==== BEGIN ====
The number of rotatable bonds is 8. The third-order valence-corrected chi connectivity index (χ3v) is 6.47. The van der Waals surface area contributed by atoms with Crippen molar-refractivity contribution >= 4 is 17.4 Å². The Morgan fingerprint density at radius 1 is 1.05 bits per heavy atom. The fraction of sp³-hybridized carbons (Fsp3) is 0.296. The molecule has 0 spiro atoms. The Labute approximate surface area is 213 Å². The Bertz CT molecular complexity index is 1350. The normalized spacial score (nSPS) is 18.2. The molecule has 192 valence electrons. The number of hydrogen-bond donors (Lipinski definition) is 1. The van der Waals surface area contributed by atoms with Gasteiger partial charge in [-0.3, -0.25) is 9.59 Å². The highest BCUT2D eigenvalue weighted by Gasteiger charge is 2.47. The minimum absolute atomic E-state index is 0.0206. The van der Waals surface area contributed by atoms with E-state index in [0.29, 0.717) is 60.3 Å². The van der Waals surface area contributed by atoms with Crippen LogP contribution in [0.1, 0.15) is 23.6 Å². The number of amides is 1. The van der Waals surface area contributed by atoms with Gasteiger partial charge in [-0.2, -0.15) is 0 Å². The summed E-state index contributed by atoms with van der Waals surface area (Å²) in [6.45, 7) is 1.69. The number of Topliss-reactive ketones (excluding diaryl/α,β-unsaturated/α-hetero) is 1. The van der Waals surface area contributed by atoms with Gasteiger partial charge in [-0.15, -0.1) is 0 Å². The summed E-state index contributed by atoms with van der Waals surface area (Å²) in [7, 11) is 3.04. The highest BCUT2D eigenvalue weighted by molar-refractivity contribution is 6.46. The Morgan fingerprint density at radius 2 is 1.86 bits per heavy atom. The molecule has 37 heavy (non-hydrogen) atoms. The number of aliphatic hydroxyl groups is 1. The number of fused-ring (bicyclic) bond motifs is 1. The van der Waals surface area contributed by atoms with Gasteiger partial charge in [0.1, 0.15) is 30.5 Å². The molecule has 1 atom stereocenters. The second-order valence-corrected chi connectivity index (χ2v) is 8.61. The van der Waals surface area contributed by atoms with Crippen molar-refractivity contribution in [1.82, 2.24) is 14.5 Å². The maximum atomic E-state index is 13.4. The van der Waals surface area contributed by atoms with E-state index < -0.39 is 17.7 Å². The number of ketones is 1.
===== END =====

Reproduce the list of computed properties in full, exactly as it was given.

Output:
The number of rotatable bonds is 8. The third-order valence-corrected chi connectivity index (χ3v) is 6.47. The van der Waals surface area contributed by atoms with Crippen molar-refractivity contribution >= 4 is 17.4 Å². The Morgan fingerprint density at radius 1 is 1.05 bits per heavy atom. The fraction of sp³-hybridized carbons (Fsp3) is 0.296. The molecule has 0 spiro atoms. The Labute approximate surface area is 213 Å². The Bertz CT molecular complexity index is 1350. The normalized spacial score (nSPS) is 18.2. The molecule has 192 valence electrons. The number of hydrogen-bond donors (Lipinski definition) is 1. The van der Waals surface area contributed by atoms with Gasteiger partial charge in [-0.3, -0.25) is 9.59 Å². The highest BCUT2D eigenvalue weighted by Gasteiger charge is 2.47. The minimum absolute atomic E-state index is 0.0206. The van der Waals surface area contributed by atoms with E-state index in [0.29, 0.717) is 60.3 Å². The van der Waals surface area contributed by atoms with Crippen LogP contribution in [0.1, 0.15) is 23.6 Å². The number of amides is 1. The van der Waals surface area contributed by atoms with Gasteiger partial charge in [-0.2, -0.15) is 0 Å². The summed E-state index contributed by atoms with van der Waals surface area (Å²) in [6.45, 7) is 1.69. The number of Topliss-reactive ketones (excluding diaryl/α,β-unsaturated/α-hetero) is 1. The van der Waals surface area contributed by atoms with Gasteiger partial charge in [-0.15, -0.1) is 0 Å². The summed E-state index contributed by atoms with van der Waals surface area (Å²) in [7, 11) is 3.04. The highest BCUT2D eigenvalue weighted by molar-refractivity contribution is 6.46. The Morgan fingerprint density at radius 2 is 1.86 bits per heavy atom. The molecule has 37 heavy (non-hydrogen) atoms. The number of aliphatic hydroxyl groups is 1. The number of fused-ring (bicyclic) bond motifs is 1. The van der Waals surface area contributed by atoms with Gasteiger partial charge in [0.1, 0.15) is 30.5 Å². The molecule has 1 atom stereocenters. The second-order valence-corrected chi connectivity index (χ2v) is 8.61. The van der Waals surface area contributed by atoms with Crippen molar-refractivity contribution in [1.82, 2.24) is 14.5 Å². The maximum atomic E-state index is 13.4. The van der Waals surface area contributed by atoms with E-state index < -0.39 is 17.7 Å². The number of ketones is 1.